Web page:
Bar None planned to return to live performances in 2022, but our theatre was under renovation following pandemic restrictions. Bar None and the Sarah T. Hughes Diversity Scholarship enjoy such support from the Dallas community that, even without a live show for the last three years, the fundraising has continued, and our sponsors have continued to fully fund the scholarships.

There is always an event in the last quarter of the year to honor the Hughes Scholars and the Bar None cast; at that event, a symbolic “big check” is presented to the Dallas Bar Foundation. This reception serves both to recognize the performers and to re-energize them and their audience in anticipation of another Bar None show.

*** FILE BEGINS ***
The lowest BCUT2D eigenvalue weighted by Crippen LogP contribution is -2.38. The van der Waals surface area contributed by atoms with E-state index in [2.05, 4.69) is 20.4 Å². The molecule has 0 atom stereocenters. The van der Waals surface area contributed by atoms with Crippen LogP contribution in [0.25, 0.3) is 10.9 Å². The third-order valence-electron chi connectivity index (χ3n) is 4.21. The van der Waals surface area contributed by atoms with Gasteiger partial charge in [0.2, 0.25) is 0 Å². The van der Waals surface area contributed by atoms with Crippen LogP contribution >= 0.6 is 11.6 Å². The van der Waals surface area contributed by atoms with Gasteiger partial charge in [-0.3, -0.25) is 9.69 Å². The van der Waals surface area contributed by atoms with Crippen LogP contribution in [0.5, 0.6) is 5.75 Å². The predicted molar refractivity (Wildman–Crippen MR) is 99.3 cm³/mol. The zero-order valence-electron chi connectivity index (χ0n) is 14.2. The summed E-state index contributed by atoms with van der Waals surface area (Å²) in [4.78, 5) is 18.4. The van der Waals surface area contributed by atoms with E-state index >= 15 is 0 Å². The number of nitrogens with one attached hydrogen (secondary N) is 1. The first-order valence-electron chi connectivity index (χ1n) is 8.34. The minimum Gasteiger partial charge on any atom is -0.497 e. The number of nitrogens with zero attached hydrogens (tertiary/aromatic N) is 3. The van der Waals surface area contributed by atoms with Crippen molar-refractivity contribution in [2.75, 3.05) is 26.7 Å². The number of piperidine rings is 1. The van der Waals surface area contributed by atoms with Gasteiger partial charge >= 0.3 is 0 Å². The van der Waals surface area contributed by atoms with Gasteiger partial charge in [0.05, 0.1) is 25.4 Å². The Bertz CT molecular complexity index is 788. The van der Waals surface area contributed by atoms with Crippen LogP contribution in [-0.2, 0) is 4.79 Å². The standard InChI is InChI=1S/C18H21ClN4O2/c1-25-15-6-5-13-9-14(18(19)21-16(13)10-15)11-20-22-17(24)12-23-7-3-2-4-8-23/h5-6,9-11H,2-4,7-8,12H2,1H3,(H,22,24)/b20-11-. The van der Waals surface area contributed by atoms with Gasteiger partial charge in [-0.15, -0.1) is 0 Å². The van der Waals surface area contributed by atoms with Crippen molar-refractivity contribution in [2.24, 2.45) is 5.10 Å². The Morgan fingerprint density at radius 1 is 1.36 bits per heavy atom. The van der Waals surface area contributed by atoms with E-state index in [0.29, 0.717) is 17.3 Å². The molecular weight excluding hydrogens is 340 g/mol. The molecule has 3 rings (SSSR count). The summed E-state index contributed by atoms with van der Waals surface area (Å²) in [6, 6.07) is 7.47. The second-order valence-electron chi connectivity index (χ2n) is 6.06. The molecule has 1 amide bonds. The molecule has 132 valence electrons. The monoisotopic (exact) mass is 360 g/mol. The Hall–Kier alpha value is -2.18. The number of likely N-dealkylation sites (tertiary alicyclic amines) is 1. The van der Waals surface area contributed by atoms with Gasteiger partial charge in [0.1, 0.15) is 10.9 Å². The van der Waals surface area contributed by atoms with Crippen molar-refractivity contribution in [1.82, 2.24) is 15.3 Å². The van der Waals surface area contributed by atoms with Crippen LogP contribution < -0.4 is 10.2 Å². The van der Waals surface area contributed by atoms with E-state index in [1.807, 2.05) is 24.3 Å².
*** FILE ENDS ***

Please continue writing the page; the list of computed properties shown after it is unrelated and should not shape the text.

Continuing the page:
Bar None is a really fun project that gives dozens of Dallas legal folks the chance to put on and be in a show. But, more than that, it is a significant fundraiser for the Sarah T. Hughes Diversity Scholarship. Established in 1981 by the Dallas Bar Foundation, the scholarship was created to increase the diversity of the legal community in Dallas. The scholarship initially was awarded to exceptional minority student leaders who, although accepted to the SMU Dedman School of Law, might otherwise attend law school in the Ivy League or at other highly regarded, out-of-state institutions. Many recipients are the first in their families to graduate from college. These law students, upon graduation, now plan to practice law and serve the community in Dallas. In 2015, the scholarship was expanded to include minority students attending two other, more recently established law schools in the area: the University of North Texas at Dallas College of Law and Texas A&M University School of Law.